NetWellness is a global, community service providing quality, unbiased health information from our partner university faculty. NetWellness is commercial-free and does not accept advertising.
Tuesday, July 7, 2015
Sleep Apena Anesthesia Danger?
I have sleep apena and read that general anesthesia poses more risk for those with sleep apena. Should the anesthesologist be aware of my condition prior to surgery? What extra precautions should be taken by the anesthesologist? I am living in a foreign country and want to make sure everyone is aware if I were to ever need surgery.
If you have obstructive sleep apnea (OSA) your anesthesiologist should very definitely be made aware that you have this condition. OSA is exacerbated by the lingering effects of general anesthesia during the recovery phase. In other words, your apnea spells (breathing pauses) are likely to become more frequent and more severe, after general anesthesia. This is especially true if the pain-killer drugs known as opioids or narcotics - like morphine, meperidine, and hydromorphone - are used. Severe OSA causes low oxygen levels in the blood, which affects the heart, brain, and pulmonary circulation. In the worst case scenario, OSA when combined with opioids can even lead to a fatal respiratory (breathing) arrest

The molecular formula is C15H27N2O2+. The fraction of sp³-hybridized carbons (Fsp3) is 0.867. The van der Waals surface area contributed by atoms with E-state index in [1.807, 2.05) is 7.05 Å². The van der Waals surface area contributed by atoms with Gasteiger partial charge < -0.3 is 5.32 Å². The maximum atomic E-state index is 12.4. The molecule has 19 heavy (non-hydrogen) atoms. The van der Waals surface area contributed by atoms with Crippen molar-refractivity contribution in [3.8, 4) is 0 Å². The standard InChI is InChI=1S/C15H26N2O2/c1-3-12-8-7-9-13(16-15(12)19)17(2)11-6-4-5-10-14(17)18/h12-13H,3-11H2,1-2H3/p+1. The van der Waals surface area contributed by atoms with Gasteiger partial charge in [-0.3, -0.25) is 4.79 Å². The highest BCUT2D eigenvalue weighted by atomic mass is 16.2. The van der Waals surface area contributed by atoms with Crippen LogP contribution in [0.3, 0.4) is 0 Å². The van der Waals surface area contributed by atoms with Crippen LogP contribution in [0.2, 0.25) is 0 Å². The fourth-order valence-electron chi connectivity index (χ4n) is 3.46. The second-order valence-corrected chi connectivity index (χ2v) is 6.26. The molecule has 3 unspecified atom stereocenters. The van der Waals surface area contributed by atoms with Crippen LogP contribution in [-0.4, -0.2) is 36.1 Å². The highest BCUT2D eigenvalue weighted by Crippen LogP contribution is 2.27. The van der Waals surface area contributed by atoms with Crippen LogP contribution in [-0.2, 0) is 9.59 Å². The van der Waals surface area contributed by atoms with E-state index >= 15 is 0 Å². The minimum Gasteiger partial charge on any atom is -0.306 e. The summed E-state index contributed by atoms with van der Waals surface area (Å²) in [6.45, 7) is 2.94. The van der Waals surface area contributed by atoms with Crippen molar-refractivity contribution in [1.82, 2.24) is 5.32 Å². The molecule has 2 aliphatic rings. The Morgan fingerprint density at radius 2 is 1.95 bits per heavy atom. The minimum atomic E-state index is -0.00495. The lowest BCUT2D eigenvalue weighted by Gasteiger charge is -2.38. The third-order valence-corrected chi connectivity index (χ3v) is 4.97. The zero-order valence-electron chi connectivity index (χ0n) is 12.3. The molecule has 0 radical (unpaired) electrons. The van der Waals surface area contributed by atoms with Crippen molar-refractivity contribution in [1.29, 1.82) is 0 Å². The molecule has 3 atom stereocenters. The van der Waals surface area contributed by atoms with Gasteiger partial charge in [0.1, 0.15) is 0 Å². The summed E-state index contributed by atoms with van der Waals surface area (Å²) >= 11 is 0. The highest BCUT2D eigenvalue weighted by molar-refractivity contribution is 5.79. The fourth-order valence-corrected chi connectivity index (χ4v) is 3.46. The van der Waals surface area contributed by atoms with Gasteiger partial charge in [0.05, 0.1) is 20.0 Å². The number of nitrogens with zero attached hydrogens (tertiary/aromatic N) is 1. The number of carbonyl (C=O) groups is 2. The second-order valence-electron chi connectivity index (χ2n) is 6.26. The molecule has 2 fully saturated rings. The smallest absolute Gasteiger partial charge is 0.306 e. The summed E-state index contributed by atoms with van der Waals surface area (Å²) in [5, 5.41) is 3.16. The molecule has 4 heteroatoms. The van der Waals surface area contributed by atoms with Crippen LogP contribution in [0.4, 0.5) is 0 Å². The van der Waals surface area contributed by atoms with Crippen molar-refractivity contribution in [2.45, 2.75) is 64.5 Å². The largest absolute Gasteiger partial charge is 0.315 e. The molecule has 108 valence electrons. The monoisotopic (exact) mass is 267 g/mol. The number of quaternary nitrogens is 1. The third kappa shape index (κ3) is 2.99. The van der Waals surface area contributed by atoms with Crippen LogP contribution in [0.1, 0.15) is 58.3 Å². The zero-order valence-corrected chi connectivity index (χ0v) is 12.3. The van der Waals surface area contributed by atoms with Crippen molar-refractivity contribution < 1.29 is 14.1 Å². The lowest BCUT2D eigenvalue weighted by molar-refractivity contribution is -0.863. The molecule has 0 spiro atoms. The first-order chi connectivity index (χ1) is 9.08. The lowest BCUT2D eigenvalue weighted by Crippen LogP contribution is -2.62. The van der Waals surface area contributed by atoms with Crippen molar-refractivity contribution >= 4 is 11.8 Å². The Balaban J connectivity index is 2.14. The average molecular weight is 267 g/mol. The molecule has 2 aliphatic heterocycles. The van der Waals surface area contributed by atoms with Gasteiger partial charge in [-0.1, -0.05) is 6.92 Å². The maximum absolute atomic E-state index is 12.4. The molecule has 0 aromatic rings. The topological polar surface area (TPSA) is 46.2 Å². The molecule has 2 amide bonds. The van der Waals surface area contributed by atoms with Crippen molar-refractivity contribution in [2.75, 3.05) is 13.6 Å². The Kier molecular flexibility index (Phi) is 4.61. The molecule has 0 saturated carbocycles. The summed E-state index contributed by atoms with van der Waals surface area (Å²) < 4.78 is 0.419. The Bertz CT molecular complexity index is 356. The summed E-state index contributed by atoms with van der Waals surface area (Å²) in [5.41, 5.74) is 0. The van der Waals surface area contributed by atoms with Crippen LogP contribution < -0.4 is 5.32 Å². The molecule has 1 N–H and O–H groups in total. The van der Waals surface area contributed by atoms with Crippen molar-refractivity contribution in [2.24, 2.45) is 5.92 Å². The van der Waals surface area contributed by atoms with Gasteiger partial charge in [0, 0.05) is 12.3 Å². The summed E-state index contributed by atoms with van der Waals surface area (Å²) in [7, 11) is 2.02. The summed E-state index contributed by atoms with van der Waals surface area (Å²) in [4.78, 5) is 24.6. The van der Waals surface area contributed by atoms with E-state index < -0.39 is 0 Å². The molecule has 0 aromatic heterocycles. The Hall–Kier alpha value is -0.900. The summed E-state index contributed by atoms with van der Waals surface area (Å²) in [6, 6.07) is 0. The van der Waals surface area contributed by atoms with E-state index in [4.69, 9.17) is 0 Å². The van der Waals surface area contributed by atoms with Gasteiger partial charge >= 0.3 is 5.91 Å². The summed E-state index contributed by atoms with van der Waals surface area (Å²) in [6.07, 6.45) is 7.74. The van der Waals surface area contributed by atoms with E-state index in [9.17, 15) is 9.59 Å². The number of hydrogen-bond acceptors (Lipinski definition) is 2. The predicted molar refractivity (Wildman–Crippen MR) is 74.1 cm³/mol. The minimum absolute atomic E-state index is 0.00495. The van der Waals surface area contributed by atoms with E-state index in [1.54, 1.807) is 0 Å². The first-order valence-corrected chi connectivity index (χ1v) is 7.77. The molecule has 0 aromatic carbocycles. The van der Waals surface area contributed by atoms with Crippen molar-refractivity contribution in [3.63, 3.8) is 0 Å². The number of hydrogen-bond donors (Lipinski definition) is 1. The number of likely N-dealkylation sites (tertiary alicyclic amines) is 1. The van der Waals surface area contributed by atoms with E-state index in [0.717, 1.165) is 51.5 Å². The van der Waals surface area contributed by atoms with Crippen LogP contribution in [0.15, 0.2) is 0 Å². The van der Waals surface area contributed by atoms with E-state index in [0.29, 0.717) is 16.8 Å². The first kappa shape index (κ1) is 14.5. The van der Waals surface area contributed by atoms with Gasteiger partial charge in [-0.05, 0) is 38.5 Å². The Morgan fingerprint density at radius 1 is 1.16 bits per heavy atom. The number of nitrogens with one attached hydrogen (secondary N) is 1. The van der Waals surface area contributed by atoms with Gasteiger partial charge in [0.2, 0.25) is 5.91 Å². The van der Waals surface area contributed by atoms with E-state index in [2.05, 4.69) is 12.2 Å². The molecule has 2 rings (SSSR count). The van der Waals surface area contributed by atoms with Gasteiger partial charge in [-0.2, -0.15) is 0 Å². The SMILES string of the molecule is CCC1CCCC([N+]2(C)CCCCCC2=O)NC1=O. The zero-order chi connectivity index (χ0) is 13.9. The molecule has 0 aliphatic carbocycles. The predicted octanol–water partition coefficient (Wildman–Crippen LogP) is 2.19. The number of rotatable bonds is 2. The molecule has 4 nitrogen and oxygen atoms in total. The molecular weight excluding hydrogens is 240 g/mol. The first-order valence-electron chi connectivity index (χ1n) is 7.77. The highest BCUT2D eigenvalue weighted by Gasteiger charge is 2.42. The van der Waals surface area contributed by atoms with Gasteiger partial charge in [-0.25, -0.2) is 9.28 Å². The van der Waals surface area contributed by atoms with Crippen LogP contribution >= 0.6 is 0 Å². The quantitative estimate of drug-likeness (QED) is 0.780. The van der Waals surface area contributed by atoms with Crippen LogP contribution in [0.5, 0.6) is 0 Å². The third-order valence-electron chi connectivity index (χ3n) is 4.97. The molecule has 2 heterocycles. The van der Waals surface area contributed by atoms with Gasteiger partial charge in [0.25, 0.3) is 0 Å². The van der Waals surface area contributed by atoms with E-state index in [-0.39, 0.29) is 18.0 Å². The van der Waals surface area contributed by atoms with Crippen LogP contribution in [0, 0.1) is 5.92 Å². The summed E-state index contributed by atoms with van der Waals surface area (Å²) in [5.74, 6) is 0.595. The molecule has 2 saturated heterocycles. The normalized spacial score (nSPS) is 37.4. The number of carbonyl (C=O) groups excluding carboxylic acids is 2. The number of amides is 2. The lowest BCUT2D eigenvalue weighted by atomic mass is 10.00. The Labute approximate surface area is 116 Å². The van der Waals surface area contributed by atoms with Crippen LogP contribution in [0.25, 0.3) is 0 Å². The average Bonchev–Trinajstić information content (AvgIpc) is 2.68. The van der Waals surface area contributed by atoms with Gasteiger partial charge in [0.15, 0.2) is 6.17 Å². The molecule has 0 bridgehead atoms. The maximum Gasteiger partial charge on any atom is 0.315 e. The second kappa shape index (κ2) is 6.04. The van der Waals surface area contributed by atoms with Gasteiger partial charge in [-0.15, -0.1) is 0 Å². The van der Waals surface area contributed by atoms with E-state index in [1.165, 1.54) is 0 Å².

Patients with OSA are more often difficult to intubate (place a breathing tube) than other patients. Other considerations for anesthesia correspond with whatever other conditions you have, that might be associated with obesity and/or OSA, such as high blood pressure, diabetes, heart disease, heart rhythm disturbances, etc.
If you have severe OSA then you should be carefully monitored in hospital after your surgery at least overnight, be given supplemental oxygen, and, ideally, pain relief that minimizes or avoids opioid medication. Sometimes a short stay in ICU is a good idea. Patients who use CPAP or BiPAP airway devices that splint the airway open to decrease apneic spells, should continue to use their device. Patients who have confirmed OSA and do not yet have a recommended CPAP or BiPAP device might want to delay surgery in order to acquire and begin using their device. Of course, these devices are not the only treatment for this condition. OSA is usually, but not always associated with obesity, so weight loss can help. Occasionally surgery on the airway can help too.
OSA is not as prevalent in other countries as it is in the USA, so your doctors might want to read the latest guidelines on OSA published by the American Society of Anesthesiologists last year, which can be found in the link below.
Gareth S Kantor, MD
Assistant Professor of Anesthesiology
School of Medicine
Case Western Reserve University